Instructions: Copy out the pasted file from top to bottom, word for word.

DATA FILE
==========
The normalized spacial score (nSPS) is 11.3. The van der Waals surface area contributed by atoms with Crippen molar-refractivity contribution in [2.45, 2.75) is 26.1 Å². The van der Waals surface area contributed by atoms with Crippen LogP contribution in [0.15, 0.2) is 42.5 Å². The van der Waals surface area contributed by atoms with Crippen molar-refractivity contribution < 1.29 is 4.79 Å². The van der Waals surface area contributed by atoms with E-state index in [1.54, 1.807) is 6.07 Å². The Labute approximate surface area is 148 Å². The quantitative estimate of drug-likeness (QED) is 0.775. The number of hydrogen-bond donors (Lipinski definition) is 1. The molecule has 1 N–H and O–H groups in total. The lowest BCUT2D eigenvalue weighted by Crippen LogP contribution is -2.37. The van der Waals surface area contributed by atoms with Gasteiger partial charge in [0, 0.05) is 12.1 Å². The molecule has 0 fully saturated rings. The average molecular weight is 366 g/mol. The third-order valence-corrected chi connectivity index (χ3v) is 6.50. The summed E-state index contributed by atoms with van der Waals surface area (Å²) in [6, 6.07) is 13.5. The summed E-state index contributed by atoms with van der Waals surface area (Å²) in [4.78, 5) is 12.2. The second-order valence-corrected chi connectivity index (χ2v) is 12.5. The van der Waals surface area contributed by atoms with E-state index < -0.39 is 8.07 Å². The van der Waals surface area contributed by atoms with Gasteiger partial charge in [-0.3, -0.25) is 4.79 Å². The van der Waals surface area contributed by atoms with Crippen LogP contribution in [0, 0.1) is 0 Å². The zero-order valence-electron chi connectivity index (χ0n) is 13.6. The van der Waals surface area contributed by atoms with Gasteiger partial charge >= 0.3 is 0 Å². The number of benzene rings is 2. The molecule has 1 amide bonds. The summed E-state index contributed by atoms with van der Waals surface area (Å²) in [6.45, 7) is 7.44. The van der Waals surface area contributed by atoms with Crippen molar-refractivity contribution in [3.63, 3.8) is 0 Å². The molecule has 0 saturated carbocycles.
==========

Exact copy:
The normalized spacial score (nSPS) is 11.3. The van der Waals surface area contributed by atoms with Crippen molar-refractivity contribution in [2.45, 2.75) is 26.1 Å². The van der Waals surface area contributed by atoms with Crippen LogP contribution in [0.15, 0.2) is 42.5 Å². The van der Waals surface area contributed by atoms with Crippen molar-refractivity contribution < 1.29 is 4.79 Å². The van der Waals surface area contributed by atoms with E-state index in [1.54, 1.807) is 6.07 Å². The Labute approximate surface area is 148 Å². The quantitative estimate of drug-likeness (QED) is 0.775. The number of hydrogen-bond donors (Lipinski definition) is 1. The molecule has 1 N–H and O–H groups in total. The lowest BCUT2D eigenvalue weighted by Crippen LogP contribution is -2.37. The van der Waals surface area contributed by atoms with Gasteiger partial charge in [0, 0.05) is 12.1 Å². The molecule has 0 fully saturated rings. The average molecular weight is 366 g/mol. The third-order valence-corrected chi connectivity index (χ3v) is 6.50. The summed E-state index contributed by atoms with van der Waals surface area (Å²) in [6, 6.07) is 13.5. The summed E-state index contributed by atoms with van der Waals surface area (Å²) in [4.78, 5) is 12.2. The second-order valence-corrected chi connectivity index (χ2v) is 12.5. The van der Waals surface area contributed by atoms with E-state index < -0.39 is 8.07 Å². The van der Waals surface area contributed by atoms with Gasteiger partial charge in [-0.3, -0.25) is 4.79 Å². The van der Waals surface area contributed by atoms with Crippen LogP contribution in [0, 0.1) is 0 Å². The zero-order valence-electron chi connectivity index (χ0n) is 13.6. The van der Waals surface area contributed by atoms with Gasteiger partial charge >= 0.3 is 0 Å². The number of benzene rings is 2. The molecule has 1 amide bonds. The summed E-state index contributed by atoms with van der Waals surface area (Å²) in [6.45, 7) is 7.44. The van der Waals surface area contributed by atoms with Crippen molar-refractivity contribution in [3.63, 3.8) is 0 Å². The molecule has 0 saturated carbocycles.